WASHINGTON (AP) — Secretary of State Mike Pompeo said on Wednesday that the U.S. hopes to gain access soon to a former Marine who was arrested in Russia on espionage charges and that "if the detention is not appropriate we will demand his immediate return."
Paul Whelan, who is head of global security for a Michigan-based auto parts supplier, was arrested on Friday. In announcing the arrest three days later, the Russian Federal Security Service said he was caught "during an espionage operation," but it gave no details.
Whelan, 48, was in Moscow to attend a wedding when he suddenly disappeared, his brother David Whelan said Tuesday.
Pompeo, speaking in Brazil, said the U.S. is "hopeful within the next hours we'll get consular access to see him and get a chance to learn more."
The U.S. has "made clear to the Russians our expectation that we will learn more about the charges and come to understand what it is he's been accused of and if the detention is not appropriate we will demand his immediate return," Pompeo said.
Whelan's family said in a statement David Whelan posted on Twitter, "We are deeply concerned for his safety and well-being. His innocence is undoubted and we trust that his rights will be respected."
The Russian spying charges carry a prison sentence of up to 20 years.
David Whelan said in an interview that his brother had been to Russia several times previously, so when a fellow former Marine was planning a wedding in Moscow with a Russian woman he was asked to go along to help out.
The morning of his arrest, he had taken a group of wedding guests on a tour of the Kremlin museums. The last time anyone heard from him was at about 5 p.m. and then he failed to show up that evening for the wedding, his brother said.
"It was extraordinarily out of character," he said.
The family feared he had been mugged or was in a car accident, David Whelan said, and it was when searching the internet on Monday that he learned of the arrest.
"I was looking for any stories about dead Americans in Moscow, so in a way it was better than finding out that he had died," he said.
The State Department said Monday it had received formal notification from the Russian Foreign Ministry of the arrest and was pushing for consular access. David Whelan said the family was told by the U.S. Embassy in Moscow they have not been able to speak to Paul Whelan.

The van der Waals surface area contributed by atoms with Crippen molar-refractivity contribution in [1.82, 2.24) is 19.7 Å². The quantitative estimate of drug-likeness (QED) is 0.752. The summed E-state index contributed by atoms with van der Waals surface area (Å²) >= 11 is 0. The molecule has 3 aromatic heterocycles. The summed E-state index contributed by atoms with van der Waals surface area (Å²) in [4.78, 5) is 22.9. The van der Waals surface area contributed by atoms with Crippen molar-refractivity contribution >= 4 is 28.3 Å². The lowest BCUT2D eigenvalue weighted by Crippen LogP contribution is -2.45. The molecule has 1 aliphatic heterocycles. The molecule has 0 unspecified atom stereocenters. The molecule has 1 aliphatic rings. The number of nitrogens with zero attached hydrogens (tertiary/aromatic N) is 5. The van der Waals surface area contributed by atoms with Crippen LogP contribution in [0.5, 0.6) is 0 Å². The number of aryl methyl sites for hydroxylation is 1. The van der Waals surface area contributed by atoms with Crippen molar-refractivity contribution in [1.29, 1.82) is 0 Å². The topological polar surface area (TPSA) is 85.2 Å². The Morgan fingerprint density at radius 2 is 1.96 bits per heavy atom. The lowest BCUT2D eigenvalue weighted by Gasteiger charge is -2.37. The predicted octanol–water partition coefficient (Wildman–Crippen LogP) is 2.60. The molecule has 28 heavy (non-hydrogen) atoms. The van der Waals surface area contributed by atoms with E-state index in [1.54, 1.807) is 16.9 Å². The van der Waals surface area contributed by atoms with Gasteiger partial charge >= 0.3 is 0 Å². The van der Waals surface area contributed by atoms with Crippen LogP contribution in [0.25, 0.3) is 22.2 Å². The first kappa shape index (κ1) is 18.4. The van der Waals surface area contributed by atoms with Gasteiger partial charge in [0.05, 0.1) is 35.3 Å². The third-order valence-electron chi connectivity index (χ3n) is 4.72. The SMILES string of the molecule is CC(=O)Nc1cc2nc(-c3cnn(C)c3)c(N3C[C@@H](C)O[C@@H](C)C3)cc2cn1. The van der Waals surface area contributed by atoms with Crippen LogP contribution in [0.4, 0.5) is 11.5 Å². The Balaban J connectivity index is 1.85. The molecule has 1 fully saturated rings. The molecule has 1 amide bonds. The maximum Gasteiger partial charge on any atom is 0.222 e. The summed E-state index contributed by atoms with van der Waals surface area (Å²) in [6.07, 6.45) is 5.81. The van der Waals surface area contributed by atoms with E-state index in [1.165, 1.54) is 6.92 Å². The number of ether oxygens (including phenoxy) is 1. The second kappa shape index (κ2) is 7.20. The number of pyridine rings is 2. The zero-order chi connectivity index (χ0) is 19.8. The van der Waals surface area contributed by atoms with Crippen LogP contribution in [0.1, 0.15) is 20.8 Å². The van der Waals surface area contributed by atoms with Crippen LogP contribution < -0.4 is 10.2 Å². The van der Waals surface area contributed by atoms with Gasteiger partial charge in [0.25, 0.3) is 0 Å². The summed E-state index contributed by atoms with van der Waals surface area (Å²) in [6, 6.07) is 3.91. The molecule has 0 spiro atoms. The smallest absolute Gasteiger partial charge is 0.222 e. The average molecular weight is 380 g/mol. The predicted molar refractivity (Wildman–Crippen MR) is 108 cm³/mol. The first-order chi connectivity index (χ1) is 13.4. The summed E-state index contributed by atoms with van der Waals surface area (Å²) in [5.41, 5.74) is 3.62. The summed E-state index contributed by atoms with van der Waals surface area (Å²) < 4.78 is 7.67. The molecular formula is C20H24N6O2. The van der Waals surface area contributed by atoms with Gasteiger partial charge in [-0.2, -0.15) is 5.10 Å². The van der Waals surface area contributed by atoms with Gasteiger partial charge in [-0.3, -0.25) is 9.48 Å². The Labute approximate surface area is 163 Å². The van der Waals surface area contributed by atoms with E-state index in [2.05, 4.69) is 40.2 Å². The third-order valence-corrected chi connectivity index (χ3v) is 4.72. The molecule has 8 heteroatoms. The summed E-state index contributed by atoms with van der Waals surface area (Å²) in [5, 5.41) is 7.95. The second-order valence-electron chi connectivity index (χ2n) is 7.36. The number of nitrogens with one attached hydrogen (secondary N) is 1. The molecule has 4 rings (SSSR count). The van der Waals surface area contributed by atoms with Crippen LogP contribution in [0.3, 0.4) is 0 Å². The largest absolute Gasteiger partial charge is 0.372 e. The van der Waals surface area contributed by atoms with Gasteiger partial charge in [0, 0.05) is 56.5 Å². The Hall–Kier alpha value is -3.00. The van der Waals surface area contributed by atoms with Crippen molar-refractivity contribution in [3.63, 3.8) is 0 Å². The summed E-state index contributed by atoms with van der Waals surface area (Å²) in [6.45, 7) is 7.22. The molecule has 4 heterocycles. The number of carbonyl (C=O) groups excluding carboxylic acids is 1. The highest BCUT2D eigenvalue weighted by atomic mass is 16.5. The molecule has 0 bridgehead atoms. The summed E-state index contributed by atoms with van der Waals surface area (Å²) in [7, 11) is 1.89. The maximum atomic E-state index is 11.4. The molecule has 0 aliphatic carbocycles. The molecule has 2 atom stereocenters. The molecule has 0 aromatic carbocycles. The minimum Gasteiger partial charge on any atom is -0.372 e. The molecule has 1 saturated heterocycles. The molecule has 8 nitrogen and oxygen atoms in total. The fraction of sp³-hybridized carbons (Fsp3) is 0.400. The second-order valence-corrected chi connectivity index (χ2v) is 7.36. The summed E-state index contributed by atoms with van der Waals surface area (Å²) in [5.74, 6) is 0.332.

David Whelan said he has no idea why his brother was targeted by the Russian security services. Paul Whelan had traveled to Russia in the past for work and to visit friends he had met on social networks, his brother said.
"I don't think there's any chance that he's a spy," David Whelan told CNN on Wednesday.
Paul Whelan did multiple tours in Iraq with the Marine Corps, his brother said. He now lives in Novi, Michigan, and is director of global security for BorgWarner, where he has worked since early 2017.
"He is responsible for overseeing security at our facilities in Auburn Hills, Michigan and at other company locations around the world," company spokeswoman Kathy Graham said in a statement.
She said BorgWarner does not have any facilities in Russia.
Paul Whelan previously worked for Kelly Services, which does maintain offices in Russia, his brother said.
The arrest comes as U.S.-Russian ties are severely strained, in part over Russian meddling in the 2016 presidential election.
A Russian gun rights activist, Maria Butina, is in U.S. custody after admitting she acted as a secret agent for the Kremlin in trying to infiltrate conservative U.S. political groups as Donald Trump was seeking the presidency. She pleaded guilty in December to a conspiracy charge as part of a deal with federal prosecutors.
Russian President Vladimir Putin has claimed that the case is fabricated and that Butina entered the guilty plea because of the threat of a long prison sentence.
Tom Krisher in Detroit contributed to this report.